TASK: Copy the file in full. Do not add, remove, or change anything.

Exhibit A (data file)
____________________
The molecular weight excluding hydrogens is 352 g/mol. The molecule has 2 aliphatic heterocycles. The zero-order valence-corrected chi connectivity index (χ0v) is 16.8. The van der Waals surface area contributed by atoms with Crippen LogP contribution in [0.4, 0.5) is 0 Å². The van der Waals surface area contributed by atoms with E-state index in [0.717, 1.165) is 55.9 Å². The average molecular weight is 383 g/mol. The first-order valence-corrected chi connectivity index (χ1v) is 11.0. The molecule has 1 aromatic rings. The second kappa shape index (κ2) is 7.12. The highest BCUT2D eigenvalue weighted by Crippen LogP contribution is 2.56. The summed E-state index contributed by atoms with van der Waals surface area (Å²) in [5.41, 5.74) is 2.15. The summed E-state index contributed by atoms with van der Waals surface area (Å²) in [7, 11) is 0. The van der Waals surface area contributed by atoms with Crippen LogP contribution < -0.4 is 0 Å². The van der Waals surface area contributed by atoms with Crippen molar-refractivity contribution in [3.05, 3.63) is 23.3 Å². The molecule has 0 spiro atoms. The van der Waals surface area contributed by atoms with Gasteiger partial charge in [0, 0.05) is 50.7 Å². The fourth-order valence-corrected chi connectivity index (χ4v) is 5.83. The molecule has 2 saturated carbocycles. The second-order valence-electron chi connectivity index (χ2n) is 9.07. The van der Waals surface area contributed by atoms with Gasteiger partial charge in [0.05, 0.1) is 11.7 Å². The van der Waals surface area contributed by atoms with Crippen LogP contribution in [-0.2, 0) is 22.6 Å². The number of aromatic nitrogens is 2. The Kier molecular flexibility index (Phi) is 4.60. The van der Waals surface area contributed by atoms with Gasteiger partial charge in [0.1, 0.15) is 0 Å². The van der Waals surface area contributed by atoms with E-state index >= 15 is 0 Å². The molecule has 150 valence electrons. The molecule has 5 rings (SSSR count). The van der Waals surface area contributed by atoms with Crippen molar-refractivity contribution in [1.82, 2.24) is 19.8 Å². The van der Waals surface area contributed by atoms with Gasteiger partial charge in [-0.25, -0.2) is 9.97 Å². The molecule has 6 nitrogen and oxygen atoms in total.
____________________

The molecular weight excluding hydrogens is 352 g/mol. The molecule has 2 aliphatic heterocycles. The zero-order valence-corrected chi connectivity index (χ0v) is 16.8. The van der Waals surface area contributed by atoms with Crippen LogP contribution in [0.4, 0.5) is 0 Å². The van der Waals surface area contributed by atoms with E-state index in [0.717, 1.165) is 55.9 Å². The average molecular weight is 383 g/mol. The first-order valence-corrected chi connectivity index (χ1v) is 11.0. The molecule has 1 aromatic rings. The second kappa shape index (κ2) is 7.12. The highest BCUT2D eigenvalue weighted by Crippen LogP contribution is 2.56. The summed E-state index contributed by atoms with van der Waals surface area (Å²) in [5.41, 5.74) is 2.15. The summed E-state index contributed by atoms with van der Waals surface area (Å²) in [7, 11) is 0. The van der Waals surface area contributed by atoms with Crippen LogP contribution < -0.4 is 0 Å². The van der Waals surface area contributed by atoms with Crippen molar-refractivity contribution in [3.05, 3.63) is 23.3 Å². The molecule has 0 spiro atoms. The van der Waals surface area contributed by atoms with Gasteiger partial charge in [0, 0.05) is 50.7 Å². The fourth-order valence-corrected chi connectivity index (χ4v) is 5.83. The molecule has 2 saturated carbocycles. The second-order valence-electron chi connectivity index (χ2n) is 9.07. The van der Waals surface area contributed by atoms with Gasteiger partial charge in [0.05, 0.1) is 11.7 Å². The van der Waals surface area contributed by atoms with Crippen LogP contribution in [-0.2, 0) is 22.6 Å². The number of aromatic nitrogens is 2. The Kier molecular flexibility index (Phi) is 4.60. The van der Waals surface area contributed by atoms with Gasteiger partial charge in [0.1, 0.15) is 0 Å². The van der Waals surface area contributed by atoms with E-state index >= 15 is 0 Å². The molecule has 150 valence electrons. The molecule has 5 rings (SSSR count). The van der Waals surface area contributed by atoms with Crippen molar-refractivity contribution in [1.82, 2.24) is 19.8 Å². The van der Waals surface area contributed by atoms with Gasteiger partial charge in [-0.25, -0.2) is 9.97 Å². The molecule has 6 nitrogen and oxygen atoms in total.